Trinity lawsuit alleges discrimination

Trinity Sober Living LLC has filed a federal lawsuit claiming the Village of Hinsdale is discriminating against residents of The Sober House at 111 N. Grant St.

“Under the Fair Housing Act of 1968, as amended by the Fair Housing Amendments Act of 1988 and the Americans with Disabilities Act, the residents of Trinity Sober Living are protected as disabled recovering alcoholics and addicts,” Michael Owens, executive director, wrote in an email responding to questions from The Hinsdalean.

The lawsuit, filed Nov. 6 in the U.S. District Court for the Northern District of Illinois Eastern Division, seeks damages and injunctive relief to allow the company to continue to operate The Sober House.

The village does not comment on litigation, assistant village manager Bradley Bloom said.

The lawsuit says the house provides “a peer-driven sober living environment designed to increase self-responsibility and support for persons in recovery.” It does not provide a recovery program or services, and no counseling or therapy is offered to residents, according to the suit.

The house, which was purchased in June, is staffed by a house manager 24/7, Owens wrote. Counseling services are provided at the company’s office, located in a commercially zoned building at 19 N. Grant St.

Village President Tom Cauley told The Hinsdalean in September that the house, which is located in the R-4 residential district, violates the village’s zoning code. R-4 zoning stipulates no more than three unrelated people can live in one home.

The house, which is currently occupied by an unknown number of residents, has room for up to 10.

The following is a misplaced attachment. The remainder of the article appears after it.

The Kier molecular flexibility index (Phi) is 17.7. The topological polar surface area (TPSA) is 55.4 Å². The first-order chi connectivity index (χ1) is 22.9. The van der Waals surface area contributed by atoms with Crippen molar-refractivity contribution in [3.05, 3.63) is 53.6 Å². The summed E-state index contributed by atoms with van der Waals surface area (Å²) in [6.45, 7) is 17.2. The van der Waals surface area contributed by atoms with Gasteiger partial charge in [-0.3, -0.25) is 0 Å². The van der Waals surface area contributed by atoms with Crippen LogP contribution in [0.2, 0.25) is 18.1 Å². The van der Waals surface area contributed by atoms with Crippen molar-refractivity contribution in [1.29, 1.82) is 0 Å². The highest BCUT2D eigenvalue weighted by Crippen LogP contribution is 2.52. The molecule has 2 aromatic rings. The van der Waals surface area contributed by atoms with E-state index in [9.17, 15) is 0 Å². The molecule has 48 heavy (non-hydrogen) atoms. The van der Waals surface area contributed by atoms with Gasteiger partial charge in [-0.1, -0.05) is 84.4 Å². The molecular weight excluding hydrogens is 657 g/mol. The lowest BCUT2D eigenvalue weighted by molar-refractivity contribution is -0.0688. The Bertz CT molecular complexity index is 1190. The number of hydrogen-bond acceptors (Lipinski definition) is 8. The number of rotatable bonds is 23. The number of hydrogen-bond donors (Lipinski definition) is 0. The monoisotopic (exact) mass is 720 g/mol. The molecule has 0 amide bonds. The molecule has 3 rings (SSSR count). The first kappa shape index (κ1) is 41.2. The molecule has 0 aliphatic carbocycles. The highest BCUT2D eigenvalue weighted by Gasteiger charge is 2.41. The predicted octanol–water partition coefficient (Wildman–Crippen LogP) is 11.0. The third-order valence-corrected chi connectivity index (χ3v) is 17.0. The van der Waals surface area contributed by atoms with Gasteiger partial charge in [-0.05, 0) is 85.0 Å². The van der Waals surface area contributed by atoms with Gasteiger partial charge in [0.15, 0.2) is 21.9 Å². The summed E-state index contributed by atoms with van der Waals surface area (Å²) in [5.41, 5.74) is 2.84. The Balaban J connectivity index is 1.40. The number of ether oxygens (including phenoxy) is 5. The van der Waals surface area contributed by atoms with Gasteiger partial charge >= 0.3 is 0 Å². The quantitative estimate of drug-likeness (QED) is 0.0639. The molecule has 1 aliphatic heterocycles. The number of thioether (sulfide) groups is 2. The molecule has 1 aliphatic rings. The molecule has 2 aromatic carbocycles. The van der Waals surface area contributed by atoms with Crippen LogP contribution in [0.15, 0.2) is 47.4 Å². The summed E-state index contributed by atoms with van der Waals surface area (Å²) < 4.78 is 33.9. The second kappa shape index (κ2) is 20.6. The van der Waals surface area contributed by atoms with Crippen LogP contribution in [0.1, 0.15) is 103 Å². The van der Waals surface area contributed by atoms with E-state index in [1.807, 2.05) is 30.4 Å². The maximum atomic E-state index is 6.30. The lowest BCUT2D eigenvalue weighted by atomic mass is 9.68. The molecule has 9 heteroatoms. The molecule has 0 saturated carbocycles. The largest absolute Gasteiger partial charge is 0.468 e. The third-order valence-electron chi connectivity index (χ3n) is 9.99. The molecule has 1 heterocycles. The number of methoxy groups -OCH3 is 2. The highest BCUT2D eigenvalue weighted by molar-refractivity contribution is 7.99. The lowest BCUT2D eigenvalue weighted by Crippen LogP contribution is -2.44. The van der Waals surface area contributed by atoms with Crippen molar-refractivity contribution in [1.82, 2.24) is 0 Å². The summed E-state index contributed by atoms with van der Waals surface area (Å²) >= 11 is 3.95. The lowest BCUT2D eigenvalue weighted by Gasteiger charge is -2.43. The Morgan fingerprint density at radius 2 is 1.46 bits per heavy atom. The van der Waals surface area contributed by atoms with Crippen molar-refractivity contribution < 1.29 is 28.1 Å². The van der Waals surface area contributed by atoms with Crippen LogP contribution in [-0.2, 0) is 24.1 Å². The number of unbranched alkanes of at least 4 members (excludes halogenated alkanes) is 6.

“Residents of the house live together as a family and make group decisions based on democratic processes,” the suit states. “The house is used as a single-family home with similar support and collaborative functions.”

The house also is the subject of a complaint the village filed in DuPage County Circuit Court Aug. 8 seeking to prevent its use as a sober living facility. That case is ongoing.

The federal suit seeks a declaratory judgment stating that a sober house is consistent with the site’s classification as a single-family dwelling and requiring the village to apply the same zoning, safety, building and land use codes that apply to all other single-family dwellings.

In his email, Owens referenced a comment Cauley made in the Sept. 12 article in The Hinsdalean, in which he denied discrimination and said even if 10 nuns lived in the home, it would violate the zoning code.

“Mr. Cauley clearly doesn’t understand that nuns are not protected under the FHA and ADA,” Owens wrote. “However, people that are recovering from substance abuse and alcoholism are protected under these laws as disabled.”

If the case goes to trial, it could take 12 to 24 months to resolve, Owens estimated.

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Pamela Lannom is editor of The Hinsdalean